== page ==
Tag Archives: Afghanistan

Create Art to Reflect on 10 years at war

MFSO is partnering with 10 Years and Counting, a coalition of artists and activists who have come together to mark the 10th anniversary of the war.  We can use this unfortunate, yet historic moment as inspiration and maximize the power of creativity to illustrate the costs of war, or how 10 years of warfare have affected you personally.  Throughout the month we will be showcasing art from military families, veterans, and service members on our website, as well as on the 10 Years and Counting website.  Send us your poetry, music, photographs, videos, blogs, and visual art.  Email your submission(s) to samantha@mfso.org

War Is Trauma: a collaboration between IVAW and Just Seeds Collective

Art is a way to break through communication barriers, to express things we couldn’t otherwise.  It can be a way to heal, or a way to protest. “Art” can be anything, any way you want to express what 10 years of war has meant to you, how it has affected your family, or how it has changed the world we live in – poetry, music, photography, writing, visual art, or videos.

General submissions will be featured on our website (credited to the artist, of course), and can be emailed to samantha@mfso.org.  You can also submit art or writing for a few specific projects, listed below.

We also encourage you to organize an education or arts-based event during the month leading up to the anniversary, September 7 through October 7th. Click here to learn more.

Do You Love a Veteran? Call for Submissions

Do You Love a Veteran is a zine made up of contributions from families, friends, and partners of veterans.

For more info on the zine, how to submit, and some inspiration, click here.

He Sapa: Heart of the People – Call for Submissions

Over Memorial Day Weekend 2011, a group of military families and veterans gathered in the Black Hills of South Dakota for a healing retreat. The presenters included spiritual elders, veterans, medical doctors, social workers, and healers from different Native traditions.  The participants created art and writing which will provide the basis for this zine.  We invite veterans, military families, and Gold Star families to submit art and writing about their own experiences with healing.  Questions and submissions can be sent to samantha@mfso.org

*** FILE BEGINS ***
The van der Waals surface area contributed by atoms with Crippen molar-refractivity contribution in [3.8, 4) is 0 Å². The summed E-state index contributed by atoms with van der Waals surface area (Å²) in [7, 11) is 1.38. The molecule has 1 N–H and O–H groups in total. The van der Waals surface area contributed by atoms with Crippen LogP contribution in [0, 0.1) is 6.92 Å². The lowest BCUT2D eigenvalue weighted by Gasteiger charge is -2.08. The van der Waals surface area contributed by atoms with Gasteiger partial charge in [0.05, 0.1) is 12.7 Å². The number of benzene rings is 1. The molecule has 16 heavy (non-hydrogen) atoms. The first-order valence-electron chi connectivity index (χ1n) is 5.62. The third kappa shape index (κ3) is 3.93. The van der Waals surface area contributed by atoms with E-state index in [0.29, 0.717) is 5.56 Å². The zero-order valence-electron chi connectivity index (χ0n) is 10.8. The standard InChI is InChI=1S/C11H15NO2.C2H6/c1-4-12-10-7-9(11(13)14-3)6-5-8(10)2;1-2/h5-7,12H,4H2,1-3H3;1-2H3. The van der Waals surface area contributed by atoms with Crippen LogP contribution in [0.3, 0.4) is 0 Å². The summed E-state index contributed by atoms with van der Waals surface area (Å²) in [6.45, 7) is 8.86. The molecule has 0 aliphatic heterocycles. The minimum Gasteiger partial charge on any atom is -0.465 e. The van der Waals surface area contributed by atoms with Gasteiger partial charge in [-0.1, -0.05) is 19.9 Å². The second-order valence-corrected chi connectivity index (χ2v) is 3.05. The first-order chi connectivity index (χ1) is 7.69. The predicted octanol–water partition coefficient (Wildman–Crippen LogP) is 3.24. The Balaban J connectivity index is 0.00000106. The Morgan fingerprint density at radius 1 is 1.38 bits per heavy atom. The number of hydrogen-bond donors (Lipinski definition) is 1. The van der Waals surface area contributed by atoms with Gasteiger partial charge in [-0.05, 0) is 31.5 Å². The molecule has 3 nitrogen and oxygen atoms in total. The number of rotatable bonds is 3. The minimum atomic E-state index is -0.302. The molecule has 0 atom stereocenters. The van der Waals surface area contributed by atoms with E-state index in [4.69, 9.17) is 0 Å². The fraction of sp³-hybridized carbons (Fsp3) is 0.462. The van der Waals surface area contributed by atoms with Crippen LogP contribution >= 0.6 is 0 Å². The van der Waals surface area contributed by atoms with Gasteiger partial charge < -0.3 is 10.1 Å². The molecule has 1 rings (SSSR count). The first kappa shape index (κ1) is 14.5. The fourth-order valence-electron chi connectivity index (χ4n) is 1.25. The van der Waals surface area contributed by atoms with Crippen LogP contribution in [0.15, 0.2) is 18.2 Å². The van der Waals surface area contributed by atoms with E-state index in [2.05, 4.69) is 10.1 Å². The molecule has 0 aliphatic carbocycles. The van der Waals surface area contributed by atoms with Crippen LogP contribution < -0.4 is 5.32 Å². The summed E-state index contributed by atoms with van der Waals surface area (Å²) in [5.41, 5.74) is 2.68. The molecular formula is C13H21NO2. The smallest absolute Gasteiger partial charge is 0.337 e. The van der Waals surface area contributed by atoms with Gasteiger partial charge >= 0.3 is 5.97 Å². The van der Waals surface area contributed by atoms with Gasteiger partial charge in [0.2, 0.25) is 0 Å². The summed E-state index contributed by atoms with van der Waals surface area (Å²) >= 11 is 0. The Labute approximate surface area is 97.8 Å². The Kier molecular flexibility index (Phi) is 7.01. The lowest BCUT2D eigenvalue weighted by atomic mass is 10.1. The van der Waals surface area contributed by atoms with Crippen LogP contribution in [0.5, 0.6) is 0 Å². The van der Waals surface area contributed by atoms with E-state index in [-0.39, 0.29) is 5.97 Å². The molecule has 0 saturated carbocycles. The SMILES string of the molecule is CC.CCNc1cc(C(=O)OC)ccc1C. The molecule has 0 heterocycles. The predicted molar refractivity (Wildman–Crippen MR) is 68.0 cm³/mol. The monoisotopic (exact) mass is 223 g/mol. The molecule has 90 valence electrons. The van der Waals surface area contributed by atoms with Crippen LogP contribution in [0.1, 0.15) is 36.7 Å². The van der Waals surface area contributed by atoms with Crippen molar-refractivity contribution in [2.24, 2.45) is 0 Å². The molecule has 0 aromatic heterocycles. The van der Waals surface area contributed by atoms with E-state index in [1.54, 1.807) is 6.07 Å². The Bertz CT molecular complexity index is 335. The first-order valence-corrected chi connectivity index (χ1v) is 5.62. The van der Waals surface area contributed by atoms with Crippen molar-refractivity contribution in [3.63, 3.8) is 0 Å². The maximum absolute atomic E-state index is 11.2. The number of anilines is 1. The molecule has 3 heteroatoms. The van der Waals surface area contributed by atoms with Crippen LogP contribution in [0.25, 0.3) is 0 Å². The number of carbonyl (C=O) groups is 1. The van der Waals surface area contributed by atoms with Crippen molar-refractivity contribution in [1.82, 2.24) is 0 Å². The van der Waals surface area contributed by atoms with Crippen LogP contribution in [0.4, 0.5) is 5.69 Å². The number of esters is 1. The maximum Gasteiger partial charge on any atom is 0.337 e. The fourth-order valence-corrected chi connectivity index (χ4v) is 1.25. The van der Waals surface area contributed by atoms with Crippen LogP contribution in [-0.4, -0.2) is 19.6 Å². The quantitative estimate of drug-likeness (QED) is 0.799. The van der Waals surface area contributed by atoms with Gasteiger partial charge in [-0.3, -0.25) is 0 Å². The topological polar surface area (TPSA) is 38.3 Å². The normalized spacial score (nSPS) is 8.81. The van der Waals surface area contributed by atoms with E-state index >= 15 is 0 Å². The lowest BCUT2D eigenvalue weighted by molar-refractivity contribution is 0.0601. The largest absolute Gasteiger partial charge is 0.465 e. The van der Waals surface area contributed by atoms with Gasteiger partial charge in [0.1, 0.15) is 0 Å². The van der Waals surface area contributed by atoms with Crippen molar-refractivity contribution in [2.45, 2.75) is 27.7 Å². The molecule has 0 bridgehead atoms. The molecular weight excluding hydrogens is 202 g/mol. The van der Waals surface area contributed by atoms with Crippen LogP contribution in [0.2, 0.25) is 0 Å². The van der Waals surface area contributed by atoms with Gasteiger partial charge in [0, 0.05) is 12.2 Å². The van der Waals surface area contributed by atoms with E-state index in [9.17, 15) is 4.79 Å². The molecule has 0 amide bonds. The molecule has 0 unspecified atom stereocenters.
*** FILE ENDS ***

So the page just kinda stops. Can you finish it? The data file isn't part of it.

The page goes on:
My Son Leaves for Afghanistan July 25, 2011

-DAY #1: Text Message, Sunday, June 19, 2011 @ 9:50 am-

Mom: Did you make it to your new base okay? Call when you can. Love you.
Son: Everything is good
Mom: Keep me posted! Let me know when and how we can communicate.
Son: Okay I will

-1:59 pm-

Son: Hey the 3-71 Cav 3rd Brigade 10th Mountain left in Feb or March. Some guys are leaving late next month. It’s 50/50 if I go.
Mom: How do they decide? Did they go to Afghanistan? Kandahar?
Son: I don’t know how they decide. They went to Kandahar.

-DAY #2: Text Message, Monday, June 20, 2011 @ 9:19 am-

Son: I was told I would be going some time in the next 30 days
Mom: That soon? Are others going? Will you be able to give us a date?
Son: Yes there are others going. No date yet
Mom: How do you feel about going to Afghanistan? Do you feel prepared? Does it scare you?
Son: I really don’t want to talk about it right now

-DAY #3: Text message, Tuesday, June 21, 2011 @ 4:15 pm-

Son: I leave July 25th for Afghanistan
Mom: Can I come with you?

Hi, my name is Patty. I am the Mom of a 10th Mountain Division U.S. soldier. My 21-year old son graduated from his AIT (Army Intensive Training) on June 9, 2011. On June 18th, he re- ported to Fort Drum, NY. On July 25th he is scheduled to deploy to Afghanistan.

3-days was all it took for my world to crash. 3-days was all it took for the U.S. military to change my son from the “new soldier on the block” to “the next soldier to be deployed”. I still have not wrapped my mind around the fact that my son is really going to Afghanistan. Only a few days ago I listened as President Obama publicly announced his “plan” to bring home 33,000 U.S. troops by September 2012, leaving 68,000 to continue in this war that has no promise of end in sight. I had small hopes as I listened, that President Obama would hear the cries of a nation to bring their children home. I had small hopes that President Obama would see the desperation of a nation plagued by unemployment, loss of homes, lack of health care, declining educational insti- tutions, communities devastated by natural disasters, and bring the war dollars home. I had small hopes that President Obama would speak to a nation of people with words of encouragement and hope. I had small hopes that President Obama would say “Troops, job well-done. It is time for you ALL to come home.”